Josh Irby

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I’m a Man, Please Don’t Lower Your Expectations [Open Letter Fourth Place]

Editor’s Note: This post is written by Dr. Mark, who won fourth place in the Open Letter Challenge writing contest. The following letter is a response to An Open Letter to You from the Rest of the World. You can connect with Dr. Mark on his blog, Sushi and Pizza, and read the original post there.

Photo Credit JD Hancock (Creative Commons)

Photo Credit JD Hancock (Creative Commons)

Dear World,

I am a man.

To most anyone, I look like your average American man. I have a wife and two wonderful children. I have a dog. I work two jobs. I drive a four-door, American-made sedan. I love baseball, apple pie, and jazz music. I am normal.

But I am anything but stereotypical.

Why do we as a society accept the male stereotypes the media parades before us time and time again? Our culture would have us believe there is a little Homer Simpson in all of us–that underwear-clad, beer-swilling, unenlightened Neanderthal that wakes up every morning, gives half an effort at a dead-end job, and comes home only to fall asleep on the couch in front of mindless television, all the while reinforcing the stereotype that we men have nothing to offer this world but our money and our sperm.

I am not an automaton.

I am a Renaissance man.

Or, at least I try to be.

I love my wife, and I’m not afraid to show it.

I love when my kids want to cuddle up to me, and my lap will never be too small for them.

I am a feminist and believe women should have every opportunity that men do in this country.

I don’t babysit my children. I father.

I cook.

I clean.

I’m athletic. I lettered in four sports during high school.

I cry when something moves me.

Power tools don’t intimidate me, and while plumbing and I don’t get along, I’ll attempt any home repair.

I love to see 007 save the day, but I also love it when Lloyd holds up that boom box and Peter Gabriel tries to help him convince Diane that they should be together.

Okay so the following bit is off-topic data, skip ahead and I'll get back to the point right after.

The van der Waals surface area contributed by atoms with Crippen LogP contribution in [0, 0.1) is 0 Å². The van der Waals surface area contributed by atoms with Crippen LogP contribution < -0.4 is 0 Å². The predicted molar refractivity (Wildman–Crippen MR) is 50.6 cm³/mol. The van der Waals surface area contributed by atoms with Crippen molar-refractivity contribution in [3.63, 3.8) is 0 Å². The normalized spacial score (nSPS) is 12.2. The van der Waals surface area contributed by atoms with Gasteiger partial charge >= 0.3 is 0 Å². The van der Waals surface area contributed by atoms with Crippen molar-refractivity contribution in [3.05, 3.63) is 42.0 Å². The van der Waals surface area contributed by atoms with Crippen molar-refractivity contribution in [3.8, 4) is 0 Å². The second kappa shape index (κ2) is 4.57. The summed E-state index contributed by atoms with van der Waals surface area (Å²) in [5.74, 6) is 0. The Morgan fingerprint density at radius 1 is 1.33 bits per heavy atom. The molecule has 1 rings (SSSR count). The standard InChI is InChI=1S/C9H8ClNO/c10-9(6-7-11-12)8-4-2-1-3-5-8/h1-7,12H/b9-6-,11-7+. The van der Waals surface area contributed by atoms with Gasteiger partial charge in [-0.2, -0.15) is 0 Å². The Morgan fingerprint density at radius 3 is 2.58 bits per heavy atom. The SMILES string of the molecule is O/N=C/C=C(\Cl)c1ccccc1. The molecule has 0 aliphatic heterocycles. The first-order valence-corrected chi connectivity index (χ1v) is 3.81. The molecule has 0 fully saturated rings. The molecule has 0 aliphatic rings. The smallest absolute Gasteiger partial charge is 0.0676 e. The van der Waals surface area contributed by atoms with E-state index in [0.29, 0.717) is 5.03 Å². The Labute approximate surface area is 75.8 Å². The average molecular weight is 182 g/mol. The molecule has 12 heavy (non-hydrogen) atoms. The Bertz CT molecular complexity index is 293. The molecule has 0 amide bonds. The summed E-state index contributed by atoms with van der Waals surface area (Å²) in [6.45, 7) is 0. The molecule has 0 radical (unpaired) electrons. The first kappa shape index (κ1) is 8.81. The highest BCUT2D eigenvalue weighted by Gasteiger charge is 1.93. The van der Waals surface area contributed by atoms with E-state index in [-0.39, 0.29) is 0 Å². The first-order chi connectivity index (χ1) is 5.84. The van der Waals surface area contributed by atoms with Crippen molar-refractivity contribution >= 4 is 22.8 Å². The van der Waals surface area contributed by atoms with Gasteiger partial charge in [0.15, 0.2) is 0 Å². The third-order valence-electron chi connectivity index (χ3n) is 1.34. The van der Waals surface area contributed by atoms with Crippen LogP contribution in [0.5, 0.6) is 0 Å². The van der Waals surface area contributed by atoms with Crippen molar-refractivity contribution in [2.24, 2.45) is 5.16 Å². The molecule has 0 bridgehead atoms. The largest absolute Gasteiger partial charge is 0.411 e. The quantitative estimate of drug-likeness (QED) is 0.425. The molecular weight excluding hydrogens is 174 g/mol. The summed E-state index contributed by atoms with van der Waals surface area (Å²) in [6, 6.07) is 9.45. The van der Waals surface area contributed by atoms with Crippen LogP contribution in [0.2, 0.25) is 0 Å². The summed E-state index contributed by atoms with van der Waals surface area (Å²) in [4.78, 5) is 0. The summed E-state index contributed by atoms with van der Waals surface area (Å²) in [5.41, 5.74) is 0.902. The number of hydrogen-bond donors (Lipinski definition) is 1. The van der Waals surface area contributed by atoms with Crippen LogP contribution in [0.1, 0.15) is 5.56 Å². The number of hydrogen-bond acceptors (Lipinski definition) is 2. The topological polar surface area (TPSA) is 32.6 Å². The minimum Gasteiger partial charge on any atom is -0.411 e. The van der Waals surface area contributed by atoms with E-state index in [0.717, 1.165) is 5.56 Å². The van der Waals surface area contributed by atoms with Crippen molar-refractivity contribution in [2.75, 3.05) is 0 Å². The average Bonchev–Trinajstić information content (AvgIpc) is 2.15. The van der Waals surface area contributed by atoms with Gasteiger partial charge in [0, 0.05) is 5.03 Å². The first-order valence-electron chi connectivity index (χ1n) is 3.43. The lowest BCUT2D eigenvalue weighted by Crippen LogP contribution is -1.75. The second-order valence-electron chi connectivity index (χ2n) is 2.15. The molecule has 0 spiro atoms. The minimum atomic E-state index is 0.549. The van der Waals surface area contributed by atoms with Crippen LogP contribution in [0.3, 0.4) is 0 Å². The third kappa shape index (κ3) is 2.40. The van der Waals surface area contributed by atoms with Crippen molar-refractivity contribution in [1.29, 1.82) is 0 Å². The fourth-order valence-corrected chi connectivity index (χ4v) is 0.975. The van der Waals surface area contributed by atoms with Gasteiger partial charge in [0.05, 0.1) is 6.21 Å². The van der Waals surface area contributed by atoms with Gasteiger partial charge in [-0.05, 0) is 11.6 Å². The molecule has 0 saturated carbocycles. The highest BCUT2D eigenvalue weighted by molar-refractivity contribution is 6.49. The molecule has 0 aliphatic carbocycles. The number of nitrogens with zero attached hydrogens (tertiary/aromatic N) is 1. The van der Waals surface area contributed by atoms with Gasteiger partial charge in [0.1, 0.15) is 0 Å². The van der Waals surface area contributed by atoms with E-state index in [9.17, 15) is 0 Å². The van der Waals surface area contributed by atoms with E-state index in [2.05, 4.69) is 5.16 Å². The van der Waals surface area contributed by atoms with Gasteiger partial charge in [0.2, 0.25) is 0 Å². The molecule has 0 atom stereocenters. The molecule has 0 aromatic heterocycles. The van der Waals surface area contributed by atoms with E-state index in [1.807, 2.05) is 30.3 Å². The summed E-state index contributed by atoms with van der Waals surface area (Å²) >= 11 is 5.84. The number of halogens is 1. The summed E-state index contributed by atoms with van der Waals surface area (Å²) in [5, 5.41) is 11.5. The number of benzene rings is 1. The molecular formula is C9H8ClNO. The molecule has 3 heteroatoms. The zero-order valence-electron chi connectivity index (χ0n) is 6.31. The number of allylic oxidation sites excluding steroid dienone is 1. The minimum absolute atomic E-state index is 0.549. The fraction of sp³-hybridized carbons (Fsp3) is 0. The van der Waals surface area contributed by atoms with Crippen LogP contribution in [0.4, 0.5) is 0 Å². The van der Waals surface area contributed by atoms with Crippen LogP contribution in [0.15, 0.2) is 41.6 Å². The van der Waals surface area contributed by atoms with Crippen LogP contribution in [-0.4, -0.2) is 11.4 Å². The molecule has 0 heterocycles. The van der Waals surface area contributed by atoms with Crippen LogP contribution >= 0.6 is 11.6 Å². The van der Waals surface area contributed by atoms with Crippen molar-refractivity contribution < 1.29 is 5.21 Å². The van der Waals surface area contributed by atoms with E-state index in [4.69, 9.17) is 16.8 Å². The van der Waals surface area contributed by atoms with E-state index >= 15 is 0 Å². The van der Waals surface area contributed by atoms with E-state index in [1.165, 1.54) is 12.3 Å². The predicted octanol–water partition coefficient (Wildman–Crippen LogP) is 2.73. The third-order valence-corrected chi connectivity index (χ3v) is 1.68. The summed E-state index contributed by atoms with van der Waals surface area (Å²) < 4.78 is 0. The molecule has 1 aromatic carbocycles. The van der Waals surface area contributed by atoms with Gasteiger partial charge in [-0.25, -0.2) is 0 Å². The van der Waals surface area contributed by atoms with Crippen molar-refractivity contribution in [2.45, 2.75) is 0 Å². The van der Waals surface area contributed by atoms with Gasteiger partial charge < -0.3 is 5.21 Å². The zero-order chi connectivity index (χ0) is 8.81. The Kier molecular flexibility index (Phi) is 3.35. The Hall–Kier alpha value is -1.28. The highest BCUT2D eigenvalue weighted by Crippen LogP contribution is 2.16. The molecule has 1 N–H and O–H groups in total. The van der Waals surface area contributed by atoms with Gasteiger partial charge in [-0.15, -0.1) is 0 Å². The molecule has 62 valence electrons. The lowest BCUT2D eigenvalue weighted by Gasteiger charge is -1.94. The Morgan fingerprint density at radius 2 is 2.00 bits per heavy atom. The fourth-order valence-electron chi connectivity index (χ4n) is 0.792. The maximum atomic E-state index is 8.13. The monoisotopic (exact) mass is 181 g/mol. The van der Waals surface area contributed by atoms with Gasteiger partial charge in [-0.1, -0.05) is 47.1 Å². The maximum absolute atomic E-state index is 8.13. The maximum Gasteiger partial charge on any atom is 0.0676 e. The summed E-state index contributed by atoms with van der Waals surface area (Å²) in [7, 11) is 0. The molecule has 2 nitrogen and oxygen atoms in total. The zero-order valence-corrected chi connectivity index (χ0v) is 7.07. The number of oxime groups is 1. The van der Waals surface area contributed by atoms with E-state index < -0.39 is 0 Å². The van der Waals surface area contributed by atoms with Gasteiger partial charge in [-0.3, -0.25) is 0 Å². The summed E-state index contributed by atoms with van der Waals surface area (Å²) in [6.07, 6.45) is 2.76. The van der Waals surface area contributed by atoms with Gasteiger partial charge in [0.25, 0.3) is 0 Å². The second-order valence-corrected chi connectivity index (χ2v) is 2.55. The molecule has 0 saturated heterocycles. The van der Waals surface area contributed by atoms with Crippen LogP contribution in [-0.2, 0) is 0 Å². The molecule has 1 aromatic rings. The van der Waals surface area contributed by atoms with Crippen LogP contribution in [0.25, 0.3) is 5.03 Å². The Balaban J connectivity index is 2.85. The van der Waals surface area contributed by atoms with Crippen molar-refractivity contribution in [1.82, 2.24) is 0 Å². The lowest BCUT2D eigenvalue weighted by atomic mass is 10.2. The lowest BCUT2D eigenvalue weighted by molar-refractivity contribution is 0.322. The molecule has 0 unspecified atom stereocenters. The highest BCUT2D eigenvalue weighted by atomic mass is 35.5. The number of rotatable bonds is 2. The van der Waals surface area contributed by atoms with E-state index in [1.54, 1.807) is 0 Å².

I write poetry.

I play music.

I think that “The Book of Love” is one of the greatest songs ever written, and I sob like a baby when J.D. walks out of Sacred Heart to watch that final home movie of his future with Elliott.

I think boys should learn to treat girls with respect, long before they want to date any of them.

I think that the promises men make to the world while marching with a million men or standing in a crowded stadium don’t mean a thing compared to the promises they keep within the walls of their homes.

I want my son to recognize that he is in control of his thoughts, emotions, desires, and urges. You are an evolved and enlightened being.

I want my daughter to realize that she deserves to be treated with respect and dignity, and that there is nothing she can say or do that will make anyone think more highly of her than she already thinks of herself.

I think dads should kiss their children forever and ever.

I think that as funny as he is, Doug Heffernan is disgusting, and as hard as Carrie works she has every right to demand that he take better care of himself.

And I am tired of the world telling us that even when we show up and are present, that we will forever be thoughtless, clueless, and in the end, just one more child for our wife or girlfriend or mother or partner to take care of. We are more than that. We have the X and the Y chromosome. We have the yin and the yang. We are strong and sensitive.

We know who we are. I just wish the world wouldn’t expect less.

Not just a man.


Open Letter Cover 2

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